what's the meaning of forming a table and forming a value?

The 1st code can give me a Data, while the 2nd code can give me a Value.

post.treat.mean   <- df %>% filter(post==1, treatment==1) %>%

sd_tr <- sd(df$daily_kwh[df$post==1&df$treatment==1], na.rm = T)

Why there is a difference?

Also, I'm a novice in r. Can anyone tell me what's the meaning of %>%? 
3rd question: ``` r and ```. What's the meaning of ``` r? Can I change it to ``` other letter?
4th question: after run nrow function, I can see the outcome in Values. It's a number 105246L. What does L mean?

It is actually a "data frame" and it is rectangular data (with columns and rows) whereas the other is a single scalar value.

This works for delimiting code chunks on markdown files, the r part is for specifying what coding language you are using, it could also be ```python for example.

The L part is for denoting that it is an "integer" value.

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Can you tell me what the meaning of %>%? I see a lot of commands including it.

Also, I can understand data frame and single scalar value. But what specific contents in the commands above specify the type?

This is called the "pipe" operator, it comes from the magrittr package (but the operator is also imported by the dplyr package), and its function is to pass the object on the left side as the first argument for the function on the right side, making command concatenation easier, for example, this two are equivalent.

df %>% filter(post==1, treatment==1) %>%

# This is the equivalent with regular syntax
summarize(fiter(df, post==1, treatment==1), mean=mean(daily_kwh))

I don't understand this question, can you elaborate on this?

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The two codes give one dataset, and the other scalar value. How can I see which one is data set and which one is the scalar?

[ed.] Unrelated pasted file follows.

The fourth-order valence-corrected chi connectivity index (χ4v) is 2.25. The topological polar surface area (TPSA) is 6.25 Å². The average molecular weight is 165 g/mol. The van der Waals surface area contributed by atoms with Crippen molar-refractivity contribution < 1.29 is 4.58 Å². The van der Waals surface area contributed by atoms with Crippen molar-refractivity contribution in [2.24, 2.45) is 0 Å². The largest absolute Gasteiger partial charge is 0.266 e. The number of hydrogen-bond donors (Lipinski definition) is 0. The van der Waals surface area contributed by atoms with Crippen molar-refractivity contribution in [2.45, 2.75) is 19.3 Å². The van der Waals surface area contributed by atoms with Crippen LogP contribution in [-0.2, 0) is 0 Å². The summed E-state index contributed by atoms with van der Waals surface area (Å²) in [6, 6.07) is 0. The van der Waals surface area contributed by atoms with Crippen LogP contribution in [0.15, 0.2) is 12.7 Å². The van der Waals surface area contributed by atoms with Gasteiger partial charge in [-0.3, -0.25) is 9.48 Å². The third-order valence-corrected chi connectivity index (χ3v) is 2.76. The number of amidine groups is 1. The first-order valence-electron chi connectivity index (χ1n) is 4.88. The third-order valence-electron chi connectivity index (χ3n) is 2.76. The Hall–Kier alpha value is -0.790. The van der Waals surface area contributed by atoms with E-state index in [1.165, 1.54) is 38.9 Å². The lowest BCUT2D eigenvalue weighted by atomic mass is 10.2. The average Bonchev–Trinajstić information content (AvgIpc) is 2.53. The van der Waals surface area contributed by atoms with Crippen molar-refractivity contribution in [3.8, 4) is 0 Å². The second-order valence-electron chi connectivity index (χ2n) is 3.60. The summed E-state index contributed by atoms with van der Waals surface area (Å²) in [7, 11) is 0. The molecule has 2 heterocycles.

Sorry, I think I still can't understand what you mean.
If you want to know the class of any object you can use the class() function e.g.

[1] "data.frame"

If you mean how to know what class of object a particular function returns, then the only way is by reading the function's documentation.

post.treat.mean <- df %>% filter(post==1, treatment==1) %>%

sd_tr <- sd(df$daily_kwh[df$post==1&df$treatment==1], na.rm = T)

By comparing these two codes, the first one gives table, and the second one gives a scalar value. What makes this difference?

The purpose of each one. There is no simple answer for this, as I said, you would need to read the documentation for each function to find out, so a minimal understanding of the language is required.

Let me restate my question in a clearer way. Though post.treat.mean is a table (data set), but it is only a single number in the data set. In other words, there is only one element in this matrix.

sd_tr is also only a number / element, but it is a scalar.

You have made two statements, both are correct but there is not any question in your post, sorry it seems like we are facing some kind of language barrier here.

R is a dynamic programming language, with dynamic typing.
The language itself doesn't therefore guarantee what types of data are passed into or returned from function. The programmers and users have much greater freedom, at some cost of risk of misunderstanding/doing harm. Through familiarity with the functions you often use, you will remember / have an instinct for which types are required to go in as parameters, and which type you would expect to be returned to you from the function you call. The documentation provides some help (depending on the quality/content of said documentation)



summarise(.data, ...)
.data A tbl.
An object of the same class as .data. One grouping level will be dropped.

this implies, summarise function process tibbles/dataframes as inputs and returns them as outputs

contrast with


sd(x, na.rm = FALSE)
x a numeric vector or an R object but not a factor coercible to numeric by as.double(x)

sd processes numeric vectors, and though the documentation doesnt specify that numeric vector is returned, it is a safe assumption.
sidenote:: you could easily write a 'wrapper' function, like 'mysd()' that calls sd for you and returns a tibble. A powerful thing about R is that you can make your own functions.

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Do you mean that summarize always gives you an object of the same class as.data, while sd just gives you a number?

There is a minimum post length of 20 words so I can't just say yes but

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